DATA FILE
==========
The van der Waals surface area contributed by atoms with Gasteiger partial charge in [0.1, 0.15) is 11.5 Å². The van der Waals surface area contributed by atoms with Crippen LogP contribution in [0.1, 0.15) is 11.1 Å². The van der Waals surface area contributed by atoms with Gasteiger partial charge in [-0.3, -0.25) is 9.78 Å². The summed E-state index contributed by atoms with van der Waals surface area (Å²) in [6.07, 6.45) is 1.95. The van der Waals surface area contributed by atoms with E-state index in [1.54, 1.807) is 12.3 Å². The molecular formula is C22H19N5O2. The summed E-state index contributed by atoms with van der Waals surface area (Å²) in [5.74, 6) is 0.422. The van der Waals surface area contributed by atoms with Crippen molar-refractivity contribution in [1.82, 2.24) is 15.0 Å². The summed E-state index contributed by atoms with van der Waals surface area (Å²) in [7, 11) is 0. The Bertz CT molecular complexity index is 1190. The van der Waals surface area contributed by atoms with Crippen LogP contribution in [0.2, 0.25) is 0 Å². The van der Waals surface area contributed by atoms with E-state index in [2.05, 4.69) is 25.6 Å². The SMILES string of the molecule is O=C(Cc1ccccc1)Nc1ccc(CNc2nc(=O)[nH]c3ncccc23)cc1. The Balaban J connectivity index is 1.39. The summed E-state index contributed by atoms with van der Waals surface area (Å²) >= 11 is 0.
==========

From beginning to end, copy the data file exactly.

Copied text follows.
The van der Waals surface area contributed by atoms with Gasteiger partial charge in [0.1, 0.15) is 11.5 Å². The van der Waals surface area contributed by atoms with Crippen LogP contribution in [0.1, 0.15) is 11.1 Å². The van der Waals surface area contributed by atoms with Gasteiger partial charge in [-0.3, -0.25) is 9.78 Å². The summed E-state index contributed by atoms with van der Waals surface area (Å²) in [6.07, 6.45) is 1.95. The van der Waals surface area contributed by atoms with E-state index in [1.54, 1.807) is 12.3 Å². The molecular formula is C22H19N5O2. The summed E-state index contributed by atoms with van der Waals surface area (Å²) in [5.74, 6) is 0.422. The van der Waals surface area contributed by atoms with Crippen molar-refractivity contribution in [1.82, 2.24) is 15.0 Å². The summed E-state index contributed by atoms with van der Waals surface area (Å²) in [7, 11) is 0. The Bertz CT molecular complexity index is 1190. The van der Waals surface area contributed by atoms with Crippen LogP contribution in [0.2, 0.25) is 0 Å². The van der Waals surface area contributed by atoms with E-state index in [2.05, 4.69) is 25.6 Å². The SMILES string of the molecule is O=C(Cc1ccccc1)Nc1ccc(CNc2nc(=O)[nH]c3ncccc23)cc1. The Balaban J connectivity index is 1.39. The summed E-state index contributed by atoms with van der Waals surface area (Å²) >= 11 is 0.